This is the third part of a series in which I discuss my thoughts on the Fermi paradox: the seeming contradiction between the fact that the universe is so incredibly vast and full of places where intelligent life could, in principle, arise and the fact that we don’t see any evidence of its existence. In part 2, I introduced the Rare Earth Hypothesis: a proposed solution to the Fermi paradox, which argues that complex life was only able to arise on Earth due to a specific set of highly improbable circumstances. In particular, I examined the first of these circumstances: our sun’s position in the galaxy. In this part I’ll look at two more of them: Earth’s distance from the sun, and the type of star that the sun is.
The idea that habitable planets are extremely rare has been a popular Fermi paradox solution for a very long time. Before the first extrasolar planets were discovered in the 1990s, it was an open question in astronomy whether planets of any type were common. The first exoplanets discovered were gas giants that orbited very close to their stars. Planetary formation models show that these “hot Jupiters” must’ve spiraled into their current positions from farther away from their stars, destroying or ejecting any rocky planets in their way, but the abundance of these planets in early data turned out to be a result of observation bias. The primary method used at the time for finding planets, known as the radial velocity method, involved looking at doppler shifts in the light from a star, caused by motion induced by the planet’s gravity. These signals are the strongest and easiest to detect when you have a large planet orbiting close to a star. Planet detection by radial velocity has improved dramatically since those early days. Telescopes using this method have found large numbers of gas giants far from their stars, as well as many rocky planets orbiting small nearby stars; but we started to get a much better sample of what types of planets there are in the galaxy with the launch of the Kepler space telescope in 2009.
Kepler used a different method: constantly keeping track of the brightness of a large number of stars, watching for periodic drops that would occur when planets transit in front of their stars. Kepler, along with other telescopes using the transit method, have discovered thousands of new planets. These largely fall into two populations: gas giants with masses similar to Jupiter, and planets with masses between that of Earth and Neptune. The latter category are termed “super earths,” and their likely composition is hotly debated, since these planets are unlike anything we have in our own solar system. Kepler did find some planets similar in size to Earth and a few even smaller, more like Mars; but the transit method clearly has an observation bias of its own. Transit signals are the strongest when large planets pass in front of bright stars. Additionally, to be confirmed as a transit, a signal must be observed multiple times, which is difficult if the planet has a long orbital period. For these reasons, most of the smaller planets discovered by Kepler closely orbit bright sun-like stars.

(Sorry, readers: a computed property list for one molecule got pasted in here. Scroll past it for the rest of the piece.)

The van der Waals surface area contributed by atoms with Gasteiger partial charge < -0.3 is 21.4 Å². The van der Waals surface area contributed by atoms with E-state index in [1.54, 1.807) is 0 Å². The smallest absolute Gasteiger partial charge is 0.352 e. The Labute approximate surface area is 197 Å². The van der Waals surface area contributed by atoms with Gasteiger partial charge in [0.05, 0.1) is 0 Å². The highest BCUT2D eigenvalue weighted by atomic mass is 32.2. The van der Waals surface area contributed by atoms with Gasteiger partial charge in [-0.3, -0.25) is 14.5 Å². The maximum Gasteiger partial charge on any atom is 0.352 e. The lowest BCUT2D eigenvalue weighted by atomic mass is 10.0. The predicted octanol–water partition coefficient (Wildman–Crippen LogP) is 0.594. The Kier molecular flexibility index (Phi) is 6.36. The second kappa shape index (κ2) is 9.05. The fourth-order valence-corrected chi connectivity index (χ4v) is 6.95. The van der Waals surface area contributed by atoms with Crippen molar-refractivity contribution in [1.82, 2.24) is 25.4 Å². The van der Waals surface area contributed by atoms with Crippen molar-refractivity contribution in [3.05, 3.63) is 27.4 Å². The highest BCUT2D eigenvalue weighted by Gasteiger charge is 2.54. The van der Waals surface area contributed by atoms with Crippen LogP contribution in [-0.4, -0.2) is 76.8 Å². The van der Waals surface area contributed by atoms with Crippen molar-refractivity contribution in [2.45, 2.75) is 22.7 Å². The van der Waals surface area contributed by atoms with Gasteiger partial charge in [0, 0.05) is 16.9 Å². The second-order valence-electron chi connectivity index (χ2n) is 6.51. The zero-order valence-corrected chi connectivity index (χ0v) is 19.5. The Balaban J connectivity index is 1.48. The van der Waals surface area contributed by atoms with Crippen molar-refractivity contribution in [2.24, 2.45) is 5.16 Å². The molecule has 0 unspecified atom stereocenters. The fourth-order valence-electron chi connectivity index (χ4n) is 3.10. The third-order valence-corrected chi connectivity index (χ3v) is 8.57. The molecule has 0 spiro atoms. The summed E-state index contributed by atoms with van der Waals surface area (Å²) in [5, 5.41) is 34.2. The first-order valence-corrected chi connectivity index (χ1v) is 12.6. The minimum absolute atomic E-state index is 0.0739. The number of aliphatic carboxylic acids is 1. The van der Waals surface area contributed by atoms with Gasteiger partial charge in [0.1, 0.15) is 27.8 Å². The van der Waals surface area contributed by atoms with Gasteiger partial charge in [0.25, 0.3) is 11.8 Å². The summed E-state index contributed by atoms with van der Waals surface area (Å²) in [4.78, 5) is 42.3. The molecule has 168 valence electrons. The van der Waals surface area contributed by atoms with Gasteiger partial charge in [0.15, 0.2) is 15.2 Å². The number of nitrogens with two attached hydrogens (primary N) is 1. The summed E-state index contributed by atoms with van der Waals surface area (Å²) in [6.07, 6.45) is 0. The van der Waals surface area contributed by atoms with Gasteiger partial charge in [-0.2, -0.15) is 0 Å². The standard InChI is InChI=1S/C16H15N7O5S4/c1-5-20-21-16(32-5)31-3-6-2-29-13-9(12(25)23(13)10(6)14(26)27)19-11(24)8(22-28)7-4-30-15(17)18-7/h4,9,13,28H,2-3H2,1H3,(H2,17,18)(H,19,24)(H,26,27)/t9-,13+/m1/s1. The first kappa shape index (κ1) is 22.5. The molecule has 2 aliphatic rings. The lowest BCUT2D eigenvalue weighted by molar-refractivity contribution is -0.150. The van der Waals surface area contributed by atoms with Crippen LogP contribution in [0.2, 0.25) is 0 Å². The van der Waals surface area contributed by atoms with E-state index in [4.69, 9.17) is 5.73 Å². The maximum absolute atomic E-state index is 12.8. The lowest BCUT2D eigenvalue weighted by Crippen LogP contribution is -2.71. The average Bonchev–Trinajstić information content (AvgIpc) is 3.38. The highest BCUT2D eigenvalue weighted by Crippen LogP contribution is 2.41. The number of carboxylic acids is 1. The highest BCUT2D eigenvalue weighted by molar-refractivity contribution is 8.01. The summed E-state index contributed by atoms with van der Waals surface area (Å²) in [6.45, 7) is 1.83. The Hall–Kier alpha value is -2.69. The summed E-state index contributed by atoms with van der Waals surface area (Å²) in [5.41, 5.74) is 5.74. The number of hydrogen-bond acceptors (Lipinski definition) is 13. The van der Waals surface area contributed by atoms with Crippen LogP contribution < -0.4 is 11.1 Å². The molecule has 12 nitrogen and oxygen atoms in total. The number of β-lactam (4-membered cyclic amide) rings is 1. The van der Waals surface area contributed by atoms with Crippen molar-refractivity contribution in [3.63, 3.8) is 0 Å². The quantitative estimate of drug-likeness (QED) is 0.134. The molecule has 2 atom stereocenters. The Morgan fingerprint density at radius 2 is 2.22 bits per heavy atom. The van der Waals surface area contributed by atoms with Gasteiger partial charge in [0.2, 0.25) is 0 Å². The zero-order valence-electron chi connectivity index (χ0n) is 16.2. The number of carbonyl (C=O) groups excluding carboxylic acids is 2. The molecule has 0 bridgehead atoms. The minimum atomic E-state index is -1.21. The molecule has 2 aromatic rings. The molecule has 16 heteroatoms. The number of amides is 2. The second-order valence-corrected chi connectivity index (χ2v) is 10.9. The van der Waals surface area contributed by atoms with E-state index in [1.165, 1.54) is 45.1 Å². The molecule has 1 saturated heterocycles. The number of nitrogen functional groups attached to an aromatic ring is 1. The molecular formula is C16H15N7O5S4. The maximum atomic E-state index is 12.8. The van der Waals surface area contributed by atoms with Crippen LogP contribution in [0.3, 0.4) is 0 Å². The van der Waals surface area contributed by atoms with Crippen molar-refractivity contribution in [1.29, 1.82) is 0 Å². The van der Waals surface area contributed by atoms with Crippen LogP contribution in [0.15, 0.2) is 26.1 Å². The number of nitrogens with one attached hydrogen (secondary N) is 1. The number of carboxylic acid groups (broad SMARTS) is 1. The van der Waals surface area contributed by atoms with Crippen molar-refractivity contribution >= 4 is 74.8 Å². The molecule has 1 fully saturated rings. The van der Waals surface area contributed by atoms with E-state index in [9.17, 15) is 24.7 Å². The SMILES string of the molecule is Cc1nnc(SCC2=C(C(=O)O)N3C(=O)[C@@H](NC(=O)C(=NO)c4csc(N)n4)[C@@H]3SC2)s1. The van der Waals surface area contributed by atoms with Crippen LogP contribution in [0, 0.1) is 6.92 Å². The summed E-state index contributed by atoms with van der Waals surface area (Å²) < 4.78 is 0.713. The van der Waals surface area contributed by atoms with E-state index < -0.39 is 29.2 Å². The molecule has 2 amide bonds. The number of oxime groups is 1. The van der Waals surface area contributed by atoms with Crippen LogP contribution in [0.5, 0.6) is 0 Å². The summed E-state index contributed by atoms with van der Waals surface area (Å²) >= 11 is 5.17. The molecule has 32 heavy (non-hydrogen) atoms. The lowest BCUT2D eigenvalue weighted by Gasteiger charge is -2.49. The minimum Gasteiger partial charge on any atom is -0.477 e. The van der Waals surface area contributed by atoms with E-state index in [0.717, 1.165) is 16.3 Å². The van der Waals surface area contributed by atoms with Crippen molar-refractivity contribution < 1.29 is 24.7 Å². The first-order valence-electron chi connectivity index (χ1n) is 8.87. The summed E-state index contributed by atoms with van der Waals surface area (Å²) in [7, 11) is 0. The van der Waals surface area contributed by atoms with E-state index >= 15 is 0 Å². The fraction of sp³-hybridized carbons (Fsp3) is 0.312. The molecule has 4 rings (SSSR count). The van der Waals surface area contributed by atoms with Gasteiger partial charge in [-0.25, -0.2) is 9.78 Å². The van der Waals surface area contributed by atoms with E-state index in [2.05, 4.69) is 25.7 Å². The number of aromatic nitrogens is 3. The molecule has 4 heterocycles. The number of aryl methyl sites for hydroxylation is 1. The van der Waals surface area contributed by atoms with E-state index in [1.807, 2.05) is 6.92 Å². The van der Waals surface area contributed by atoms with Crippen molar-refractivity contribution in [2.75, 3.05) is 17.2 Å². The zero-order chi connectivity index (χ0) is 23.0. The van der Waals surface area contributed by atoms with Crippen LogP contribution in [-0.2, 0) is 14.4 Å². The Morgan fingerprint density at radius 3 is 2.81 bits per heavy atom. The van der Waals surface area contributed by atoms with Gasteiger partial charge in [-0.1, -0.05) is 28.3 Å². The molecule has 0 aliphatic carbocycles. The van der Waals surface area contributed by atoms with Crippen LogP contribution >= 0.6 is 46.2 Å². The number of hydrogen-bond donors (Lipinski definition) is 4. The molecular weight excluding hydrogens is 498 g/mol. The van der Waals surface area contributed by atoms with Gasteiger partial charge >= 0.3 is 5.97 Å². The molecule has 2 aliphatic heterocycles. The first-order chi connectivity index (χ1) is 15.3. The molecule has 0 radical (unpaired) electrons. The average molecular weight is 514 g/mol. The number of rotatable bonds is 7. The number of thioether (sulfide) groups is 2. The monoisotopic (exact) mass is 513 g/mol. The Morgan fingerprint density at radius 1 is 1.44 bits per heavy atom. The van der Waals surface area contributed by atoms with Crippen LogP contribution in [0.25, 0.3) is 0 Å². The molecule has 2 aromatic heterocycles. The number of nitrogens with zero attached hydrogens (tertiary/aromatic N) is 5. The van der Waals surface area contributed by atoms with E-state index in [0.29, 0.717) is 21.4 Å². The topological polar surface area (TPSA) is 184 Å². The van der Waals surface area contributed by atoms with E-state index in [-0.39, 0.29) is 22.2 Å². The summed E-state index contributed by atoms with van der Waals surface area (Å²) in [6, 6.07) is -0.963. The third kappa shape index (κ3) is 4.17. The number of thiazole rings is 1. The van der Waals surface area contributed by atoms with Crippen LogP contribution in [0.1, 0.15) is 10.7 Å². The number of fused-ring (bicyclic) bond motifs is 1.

Circumstellar Habitable Zone
The circumstellar habitable zone (usually just called the habitable zone) is the region around a star in which an orbiting planet could have liquid water on its surface. Since factors besides the intensity of light illuminating a planet can affect planetary temperature (like greenhouse gasses and reflective surfaces), trying to predict the temperature knowing only the stellar intensity is very speculative. Therefore, there are several different ways of defining the habitable zone that are used, sometimes referred to interchangeably.